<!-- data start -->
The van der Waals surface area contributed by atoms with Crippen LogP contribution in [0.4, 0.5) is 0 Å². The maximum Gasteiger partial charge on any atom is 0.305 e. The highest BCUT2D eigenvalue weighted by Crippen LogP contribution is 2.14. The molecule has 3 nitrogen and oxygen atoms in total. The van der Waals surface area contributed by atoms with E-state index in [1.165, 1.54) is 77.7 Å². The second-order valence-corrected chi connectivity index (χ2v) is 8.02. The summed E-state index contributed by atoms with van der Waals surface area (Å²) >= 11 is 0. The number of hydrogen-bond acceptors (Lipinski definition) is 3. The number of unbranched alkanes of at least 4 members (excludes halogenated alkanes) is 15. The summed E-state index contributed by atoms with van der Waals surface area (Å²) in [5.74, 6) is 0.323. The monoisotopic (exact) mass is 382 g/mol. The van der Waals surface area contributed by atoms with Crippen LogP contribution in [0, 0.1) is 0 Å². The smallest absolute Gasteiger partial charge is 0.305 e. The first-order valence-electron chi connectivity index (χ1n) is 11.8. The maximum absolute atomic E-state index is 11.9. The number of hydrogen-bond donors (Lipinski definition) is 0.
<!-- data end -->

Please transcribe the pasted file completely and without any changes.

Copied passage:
The van der Waals surface area contributed by atoms with Crippen LogP contribution in [0.4, 0.5) is 0 Å². The maximum Gasteiger partial charge on any atom is 0.305 e. The highest BCUT2D eigenvalue weighted by Crippen LogP contribution is 2.14. The molecule has 3 nitrogen and oxygen atoms in total. The van der Waals surface area contributed by atoms with E-state index in [1.165, 1.54) is 77.7 Å². The second-order valence-corrected chi connectivity index (χ2v) is 8.02. The summed E-state index contributed by atoms with van der Waals surface area (Å²) >= 11 is 0. The number of hydrogen-bond acceptors (Lipinski definition) is 3. The number of unbranched alkanes of at least 4 members (excludes halogenated alkanes) is 15. The summed E-state index contributed by atoms with van der Waals surface area (Å²) in [5.74, 6) is 0.323. The monoisotopic (exact) mass is 382 g/mol. The van der Waals surface area contributed by atoms with Crippen LogP contribution in [0, 0.1) is 0 Å². The smallest absolute Gasteiger partial charge is 0.305 e. The first-order valence-electron chi connectivity index (χ1n) is 11.8. The maximum absolute atomic E-state index is 11.9. The number of hydrogen-bond donors (Lipinski definition) is 0.